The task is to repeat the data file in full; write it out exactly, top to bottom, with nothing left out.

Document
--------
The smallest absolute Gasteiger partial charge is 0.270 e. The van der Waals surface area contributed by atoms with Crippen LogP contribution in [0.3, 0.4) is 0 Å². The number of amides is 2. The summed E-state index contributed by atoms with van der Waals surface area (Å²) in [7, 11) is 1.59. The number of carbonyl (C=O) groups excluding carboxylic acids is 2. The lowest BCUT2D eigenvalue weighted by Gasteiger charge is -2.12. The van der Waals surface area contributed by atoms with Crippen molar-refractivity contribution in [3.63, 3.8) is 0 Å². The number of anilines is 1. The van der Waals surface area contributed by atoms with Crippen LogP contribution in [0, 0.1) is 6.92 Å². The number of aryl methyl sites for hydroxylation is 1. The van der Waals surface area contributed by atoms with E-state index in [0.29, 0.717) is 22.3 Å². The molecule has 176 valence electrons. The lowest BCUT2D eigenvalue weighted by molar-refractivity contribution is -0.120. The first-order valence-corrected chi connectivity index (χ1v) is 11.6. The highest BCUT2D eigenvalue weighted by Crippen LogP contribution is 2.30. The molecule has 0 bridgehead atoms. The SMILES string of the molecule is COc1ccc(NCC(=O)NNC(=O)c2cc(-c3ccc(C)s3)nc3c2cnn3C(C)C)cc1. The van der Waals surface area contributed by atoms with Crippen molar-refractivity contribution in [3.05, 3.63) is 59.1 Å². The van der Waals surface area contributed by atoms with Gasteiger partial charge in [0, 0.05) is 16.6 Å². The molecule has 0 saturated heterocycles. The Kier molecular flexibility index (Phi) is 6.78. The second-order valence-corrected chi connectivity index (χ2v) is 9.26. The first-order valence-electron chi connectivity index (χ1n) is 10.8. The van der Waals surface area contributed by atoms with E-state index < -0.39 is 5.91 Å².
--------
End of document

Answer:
The smallest absolute Gasteiger partial charge is 0.270 e. The van der Waals surface area contributed by atoms with Crippen LogP contribution in [0.3, 0.4) is 0 Å². The number of amides is 2. The summed E-state index contributed by atoms with van der Waals surface area (Å²) in [7, 11) is 1.59. The number of carbonyl (C=O) groups excluding carboxylic acids is 2. The lowest BCUT2D eigenvalue weighted by Gasteiger charge is -2.12. The van der Waals surface area contributed by atoms with Crippen molar-refractivity contribution in [3.63, 3.8) is 0 Å². The number of anilines is 1. The van der Waals surface area contributed by atoms with Crippen LogP contribution in [0, 0.1) is 6.92 Å². The number of aryl methyl sites for hydroxylation is 1. The van der Waals surface area contributed by atoms with E-state index in [0.29, 0.717) is 22.3 Å². The molecule has 176 valence electrons. The lowest BCUT2D eigenvalue weighted by molar-refractivity contribution is -0.120. The first-order valence-corrected chi connectivity index (χ1v) is 11.6. The highest BCUT2D eigenvalue weighted by Crippen LogP contribution is 2.30. The molecule has 0 bridgehead atoms. The SMILES string of the molecule is COc1ccc(NCC(=O)NNC(=O)c2cc(-c3ccc(C)s3)nc3c2cnn3C(C)C)cc1. The van der Waals surface area contributed by atoms with Crippen molar-refractivity contribution in [3.05, 3.63) is 59.1 Å². The van der Waals surface area contributed by atoms with Gasteiger partial charge in [0, 0.05) is 16.6 Å². The molecule has 0 saturated heterocycles. The Kier molecular flexibility index (Phi) is 6.78. The second-order valence-corrected chi connectivity index (χ2v) is 9.26. The first-order valence-electron chi connectivity index (χ1n) is 10.8. The van der Waals surface area contributed by atoms with E-state index < -0.39 is 5.91 Å².